70.3 Austin…. What can I say?! This race holds a special place in my heart. I have raced there three times throughout my 5 years as a professional and I took my first ever 70.3 win there last year. I was excited about coming back to Austin but was well aware that defending my title would present it’s fair share of challenges. I even flirted with the idea of racing 70.3 Los Cabos because Justin was heading there and I was somewhat intrigued by a new and different race. But the low travel cost and the direct flight to Austin made for easy logistics. Not to mention that I have cousins from South Africa who live in Austin making the decision to go back to Texas a no brainer.
I flew in on Thursday and before I knew it, I was up early and ready to tackle the race on Sunday morning. I try to eat my pre race breakfast 3 hours before the gun goes. For those interested, check out my hydration and nutrition plan that has revolutionized my 70.3 racing here: http://firstendurance.com/sports/triathlon/jeanni-seymour/
With uncharacteristic cold and rainy temps in 2015, nutrition and hydration played less of a factor. But it is typically very hot and humid in Texas and I was well prepared for a warm one this time around. One of the biggest lessons that I have learned this year is the importance of adequate hydration. I found out early in the year that I have quite a high sweat rate and I tend to lose a lot of salt. I use EFS (lemon lime flavor is my favorite flavor) in training and racing to make sure all of my bases are covered. It not only tastes great but has a high sodium content which helps prevent cramping and makes sure I am topped off on fluid and carbohydrate. I have 4-5x 26oz. bottles of EFS on my bike for every 70.3 race.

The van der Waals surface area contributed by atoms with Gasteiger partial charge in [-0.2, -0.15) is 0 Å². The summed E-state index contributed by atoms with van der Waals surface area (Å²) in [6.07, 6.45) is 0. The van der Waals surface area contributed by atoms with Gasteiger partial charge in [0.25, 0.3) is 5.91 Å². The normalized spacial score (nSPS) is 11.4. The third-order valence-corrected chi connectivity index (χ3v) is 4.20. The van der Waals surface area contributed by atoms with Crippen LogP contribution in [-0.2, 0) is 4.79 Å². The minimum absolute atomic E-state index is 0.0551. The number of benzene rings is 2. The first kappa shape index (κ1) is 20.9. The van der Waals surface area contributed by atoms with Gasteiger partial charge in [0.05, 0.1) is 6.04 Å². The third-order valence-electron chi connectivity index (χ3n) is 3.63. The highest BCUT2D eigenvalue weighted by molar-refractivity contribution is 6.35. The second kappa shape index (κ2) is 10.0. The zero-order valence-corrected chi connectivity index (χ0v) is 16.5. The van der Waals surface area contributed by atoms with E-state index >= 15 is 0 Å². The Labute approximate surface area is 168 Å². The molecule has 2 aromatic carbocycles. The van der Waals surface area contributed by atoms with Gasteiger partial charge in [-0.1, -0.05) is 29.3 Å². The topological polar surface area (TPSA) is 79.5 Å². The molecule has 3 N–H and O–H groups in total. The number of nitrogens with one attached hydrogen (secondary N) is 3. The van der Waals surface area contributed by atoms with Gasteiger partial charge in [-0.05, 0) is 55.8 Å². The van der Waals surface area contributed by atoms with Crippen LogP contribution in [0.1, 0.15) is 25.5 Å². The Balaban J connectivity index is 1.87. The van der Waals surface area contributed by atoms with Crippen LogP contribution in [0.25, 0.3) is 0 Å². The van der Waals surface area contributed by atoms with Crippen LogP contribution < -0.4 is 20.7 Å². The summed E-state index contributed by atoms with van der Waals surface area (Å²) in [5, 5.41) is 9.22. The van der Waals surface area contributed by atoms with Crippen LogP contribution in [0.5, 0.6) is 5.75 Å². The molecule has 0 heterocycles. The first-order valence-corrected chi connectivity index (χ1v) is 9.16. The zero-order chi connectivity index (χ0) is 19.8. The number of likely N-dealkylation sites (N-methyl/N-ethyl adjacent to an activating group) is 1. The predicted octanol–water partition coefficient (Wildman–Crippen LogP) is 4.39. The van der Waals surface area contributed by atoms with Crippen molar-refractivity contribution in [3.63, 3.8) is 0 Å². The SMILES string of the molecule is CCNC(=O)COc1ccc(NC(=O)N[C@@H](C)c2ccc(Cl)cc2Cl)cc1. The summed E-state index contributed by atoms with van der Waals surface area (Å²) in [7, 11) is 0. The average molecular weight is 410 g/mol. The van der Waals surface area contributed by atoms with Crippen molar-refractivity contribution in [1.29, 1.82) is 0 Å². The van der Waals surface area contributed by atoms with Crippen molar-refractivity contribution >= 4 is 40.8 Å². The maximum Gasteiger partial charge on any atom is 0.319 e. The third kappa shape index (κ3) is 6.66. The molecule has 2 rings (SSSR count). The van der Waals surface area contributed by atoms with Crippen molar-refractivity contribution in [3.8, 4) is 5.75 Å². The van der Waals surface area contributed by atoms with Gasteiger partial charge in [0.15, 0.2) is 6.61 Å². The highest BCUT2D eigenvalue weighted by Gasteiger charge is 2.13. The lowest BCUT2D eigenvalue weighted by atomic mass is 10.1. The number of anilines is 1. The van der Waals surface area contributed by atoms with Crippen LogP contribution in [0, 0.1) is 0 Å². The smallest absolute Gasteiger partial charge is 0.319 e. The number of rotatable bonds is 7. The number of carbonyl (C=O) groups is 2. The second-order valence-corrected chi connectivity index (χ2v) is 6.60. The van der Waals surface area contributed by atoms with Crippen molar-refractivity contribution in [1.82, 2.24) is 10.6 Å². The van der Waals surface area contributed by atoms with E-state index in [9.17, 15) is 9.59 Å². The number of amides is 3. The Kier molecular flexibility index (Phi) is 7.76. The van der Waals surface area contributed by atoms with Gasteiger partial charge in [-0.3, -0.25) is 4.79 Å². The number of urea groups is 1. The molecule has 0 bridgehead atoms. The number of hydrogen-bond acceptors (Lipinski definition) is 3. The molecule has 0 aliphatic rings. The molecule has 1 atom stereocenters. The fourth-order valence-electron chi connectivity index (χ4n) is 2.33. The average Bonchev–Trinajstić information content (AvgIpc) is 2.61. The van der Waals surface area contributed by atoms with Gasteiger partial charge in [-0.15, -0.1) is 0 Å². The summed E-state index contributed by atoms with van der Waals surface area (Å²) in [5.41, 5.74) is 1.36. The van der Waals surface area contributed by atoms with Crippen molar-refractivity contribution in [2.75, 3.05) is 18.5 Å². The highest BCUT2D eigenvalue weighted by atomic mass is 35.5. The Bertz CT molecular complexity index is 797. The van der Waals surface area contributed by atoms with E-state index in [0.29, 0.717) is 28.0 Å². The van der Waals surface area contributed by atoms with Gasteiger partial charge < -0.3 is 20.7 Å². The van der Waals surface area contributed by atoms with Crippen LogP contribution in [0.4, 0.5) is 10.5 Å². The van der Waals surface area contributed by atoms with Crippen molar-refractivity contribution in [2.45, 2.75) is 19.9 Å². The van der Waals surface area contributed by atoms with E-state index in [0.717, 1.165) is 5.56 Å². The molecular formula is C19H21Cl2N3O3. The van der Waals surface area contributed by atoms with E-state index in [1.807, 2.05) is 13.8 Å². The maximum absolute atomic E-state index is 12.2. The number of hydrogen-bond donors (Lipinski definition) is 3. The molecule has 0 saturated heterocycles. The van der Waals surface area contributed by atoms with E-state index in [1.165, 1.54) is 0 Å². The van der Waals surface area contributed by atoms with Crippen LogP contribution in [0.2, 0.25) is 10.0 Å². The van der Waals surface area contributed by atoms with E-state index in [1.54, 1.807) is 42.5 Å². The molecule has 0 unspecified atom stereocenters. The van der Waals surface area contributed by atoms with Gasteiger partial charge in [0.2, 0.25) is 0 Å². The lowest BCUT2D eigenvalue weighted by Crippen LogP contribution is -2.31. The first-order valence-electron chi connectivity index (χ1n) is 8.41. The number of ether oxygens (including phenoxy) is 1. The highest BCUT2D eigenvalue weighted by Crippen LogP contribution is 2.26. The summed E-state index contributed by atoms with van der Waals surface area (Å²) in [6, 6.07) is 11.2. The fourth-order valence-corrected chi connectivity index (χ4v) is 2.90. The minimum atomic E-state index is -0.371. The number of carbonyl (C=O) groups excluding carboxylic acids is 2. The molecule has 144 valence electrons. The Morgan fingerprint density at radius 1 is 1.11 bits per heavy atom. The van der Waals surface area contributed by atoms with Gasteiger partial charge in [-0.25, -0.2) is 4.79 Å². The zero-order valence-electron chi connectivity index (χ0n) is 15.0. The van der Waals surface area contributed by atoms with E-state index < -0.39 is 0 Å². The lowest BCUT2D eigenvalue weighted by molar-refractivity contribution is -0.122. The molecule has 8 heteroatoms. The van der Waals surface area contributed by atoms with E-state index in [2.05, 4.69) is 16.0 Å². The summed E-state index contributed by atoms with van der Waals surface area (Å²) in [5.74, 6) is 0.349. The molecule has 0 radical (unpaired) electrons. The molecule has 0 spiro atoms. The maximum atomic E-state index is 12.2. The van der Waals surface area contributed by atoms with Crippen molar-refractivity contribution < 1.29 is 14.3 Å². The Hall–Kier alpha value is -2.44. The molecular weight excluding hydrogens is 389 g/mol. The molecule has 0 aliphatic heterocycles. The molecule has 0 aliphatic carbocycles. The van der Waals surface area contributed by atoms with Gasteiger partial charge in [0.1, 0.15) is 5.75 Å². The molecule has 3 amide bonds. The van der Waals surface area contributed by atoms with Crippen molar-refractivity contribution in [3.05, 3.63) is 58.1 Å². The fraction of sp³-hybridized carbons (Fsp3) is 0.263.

Photo: Mario Cantu
After setting up my bike in transition, I headed down to the swim start. It was still dark and I was surprised by how much fog was out there. I could not even see the water! By 7am the fog still wasn’t lifting and the race organization decided to delay the start 1 hour. 60 minutes had clicked by and we were still unable to see beyond the waters edge. At that point, the disappointing call was made to cancel the swim.
Photo: Mario Cantu
This meant that it would be a time trial bike start. We would be sent off 30 seconds apart in numerical order. I had to quickly adapt to this change as the entire dynamic of the race would be different. I was able to keep calm and take this as an opportunity to ride and run as strong as I could.
As the defending champ, I was the first to be sent off. Having had a similar experience with a cancelled swim at 70.3 Racine in July, I was mentally prepared and knew that putting together my most even, well paced bike-run combo would put me right at the front of the race. I also knew with the temperature rising it was going to be a tough, hot run. So I made sure to ride conservatively and set myself up for my best run possible by drinking 4 full bottles of EFS.
Photo: Scott Flathouse
I came into T2 in second behind uber-biker Melanie McQuaid. With the time trial start I had no idea how any of the other girls rode or how they would run. All I knew was that I would have to have a very fast run if I wanted a shot at the best time and overall win. My legs came around quickly off the bike and my focus was to keep drinking at every aid station and push as hard as I could from start to finish.
Once again, I was able to have the fastest run split of the day and take the overall win by 10:31.
To win the race, defend my title and fight through some adversity felt absolutely incredible.
It was great to have my cousin Jono at the finish who greeted me with a big hug and handed me my Ultragen recovery drink. I was able to enjoy the win but recovery was on the top of my mind with another race in just 14 days time in China.